<?xml version="1.0" encoding="UTF-8" ?>
<rss version="2.0"
>

<channel>
    <!-- several tags about your blog, including title, link, description, etc. -->

    <wp:author><!-- a list of your post authors here --></wp:author>

    <wp:category><!-- a list of your categories --></wp:category>
    <wp:tag><!-- first tag info --></wp:tag>
    <wp:tag><!-- second tag info, etc. --></wp:tag>

    <generator>http://wordpress.org/?v=3.6</generator>

    <item>
        <!-- first blog post here -->
    </item>

    <item>
        <!-- second blog post here, etc. -->
    </item>
</channel>

You'll need to split this into at least 6 different files to stay under your 8MB limit. Copy the file until you have 6 or 7 copies of the file. Then in each copy, remove some of the <item> elements (posts) until you are under 8MB. So each file will have identical information in the first part of the file, and will only differ in the <item> section. Make sure you don't include the same post in more than one file, or it will get imported twice. Then import each file, one at a time.

1

There's a application you can download to split large XML/WXR files into smaller files

Or you can change the upload & post limits in your php.ini file in cPanel.

1

This is the solution..... hope you will enjoy

You can change that setting by making a simple text file and putting it into the wp-admin folder.

So to make this file all you have to do is open a simple text program like textedit on Mac or notepad on Windows and type these two lines of code.

upload_max_filesize = 64M;
post_max_size = 32M;

You can put in any value you want I just chose 64 and 32 because they seemed like good numbers. So now you just save the file and name it php.ini the program will ask you if you want to use the .ini extension, click use .ini and save. Now all that is left to do is upload the file to your server and place it in the "wp-admin" folder, anywhere in the root section of the folder is fine.

Now login to your WordPress control panel and try and upload something large. It shouldn't give you any problems and upload whatever you want!

1

all you need is this plugin

Increase Max Upload Filesize

Download and install from wordpress.org

enter the value (up to 250mb) in bytes, and enjoy.

However, if you are uploading a large file, you may need to have installed memory bump plugin or increasse execution time manually

  • Please edit your question to provide a link to the plugin you're suggesting. Also note that this plugin won't work if your hosting provider doesn't allow you to increase PHP's upload_max_filesize (and possibly memory_limit) value(s). – Pat J Oct 13 '16 at 14:48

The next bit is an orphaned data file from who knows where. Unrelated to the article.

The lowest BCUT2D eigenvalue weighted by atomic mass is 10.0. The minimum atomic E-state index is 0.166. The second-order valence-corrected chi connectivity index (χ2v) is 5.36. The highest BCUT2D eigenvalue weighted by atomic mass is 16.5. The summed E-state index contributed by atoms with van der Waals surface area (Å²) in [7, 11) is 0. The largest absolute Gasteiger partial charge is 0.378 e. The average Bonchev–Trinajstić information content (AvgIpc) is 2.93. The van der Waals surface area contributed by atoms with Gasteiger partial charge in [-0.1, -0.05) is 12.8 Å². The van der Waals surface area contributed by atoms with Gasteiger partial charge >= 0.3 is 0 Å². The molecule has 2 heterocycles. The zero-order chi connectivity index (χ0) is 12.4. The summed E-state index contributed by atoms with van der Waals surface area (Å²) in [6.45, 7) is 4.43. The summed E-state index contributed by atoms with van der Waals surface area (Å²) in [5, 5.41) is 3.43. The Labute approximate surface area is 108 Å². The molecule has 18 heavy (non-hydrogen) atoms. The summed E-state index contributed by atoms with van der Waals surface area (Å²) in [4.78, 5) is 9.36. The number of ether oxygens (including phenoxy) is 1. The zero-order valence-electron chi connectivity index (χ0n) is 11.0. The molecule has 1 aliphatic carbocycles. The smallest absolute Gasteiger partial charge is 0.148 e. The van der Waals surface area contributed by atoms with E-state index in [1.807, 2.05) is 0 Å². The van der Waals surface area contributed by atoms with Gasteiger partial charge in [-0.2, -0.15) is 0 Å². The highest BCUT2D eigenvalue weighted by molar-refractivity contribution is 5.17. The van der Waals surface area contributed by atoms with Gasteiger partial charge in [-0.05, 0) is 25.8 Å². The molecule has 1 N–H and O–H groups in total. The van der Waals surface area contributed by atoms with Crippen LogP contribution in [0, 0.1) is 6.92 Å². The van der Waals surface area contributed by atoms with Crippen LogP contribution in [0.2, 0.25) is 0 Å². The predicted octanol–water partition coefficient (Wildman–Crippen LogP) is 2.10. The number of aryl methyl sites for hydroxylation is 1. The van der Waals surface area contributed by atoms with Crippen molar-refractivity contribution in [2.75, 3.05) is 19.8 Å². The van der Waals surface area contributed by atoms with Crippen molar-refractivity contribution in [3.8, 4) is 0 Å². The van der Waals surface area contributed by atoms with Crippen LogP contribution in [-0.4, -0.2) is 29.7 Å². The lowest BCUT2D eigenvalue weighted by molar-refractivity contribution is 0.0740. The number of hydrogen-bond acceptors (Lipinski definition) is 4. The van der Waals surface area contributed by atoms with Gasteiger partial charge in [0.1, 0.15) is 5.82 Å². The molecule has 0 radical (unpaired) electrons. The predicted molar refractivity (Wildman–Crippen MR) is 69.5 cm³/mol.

• Here's the link, but you can also just search in your Add Plugins section: wordpress.org/plugins/upload-max-file-size – tmarkiewicz Nov 28 '18 at 20:15
1

If it's available to you, WP-CLI offers an import command which is inarguably the best way to import large WXR files. It also offers an export command which allows you to export WXR files and it will split them into the file size you specify.

0

I tried this method by Gaia and it worked no problem thanks Gia

GZip the file. On some hosting services, a gzipped file can be automatically expanded in the background, without WordPress ever knowing the difference. This can allow you to make the file small enough to be fit into the maximum upload size constraints.

On Windows, use 7Zip to create a gz archive out of the wxr file.

On Linux, use the gzip command line.

Make sure that the resulting file has the file extension of ".gz" before uploading it, as this is often necessary.

This is not guaranteed to work, as it highly depends on the hosting configuration. If this fails, then try another method instead.

•Break the WordPress WXR file into smaller pieces by separating the data between posts and pasting the header/footer into each file.

0

I've always found the simplest way is be editing the user.ini file in the root of the WP installation, or adding one.

Plugins like WordFence and others that need to operate on system settings, will often do that because it plays nice with WordPress and several systems.

Edit or create a user.ini file in the WP root directory, copy/paste the code below, and save it. If you're using any kind of caching, flush them, then refresh the page you're uploading on.

In my WP installation the memory is set to 64M and I limited file sizes to 5M. Change both upload_max_filesize and post_max_size to something larger than the file you're uploading.

; Memory and file sizes
memory_limit = 64M
upload_max_filesize = 5M
post_max_size = 5M
file_uploads = On
max_execution_time = 300
; End Upload Restrictions
0

I tried wpcli as it's command line , many things are handled at their end as well.

My XML file size was approx 10 MB.

In wp-config.php

set_time_limit( 86400 );
define('WP_CACHE', false);
define('WP_MEMORY_LIMIT', '1G');
define('WP_MAX_MEMORY_LIMIT', '1G');

Example of wpcli

$ wp import example.wordpress.2016-06-21.xml --authors=skip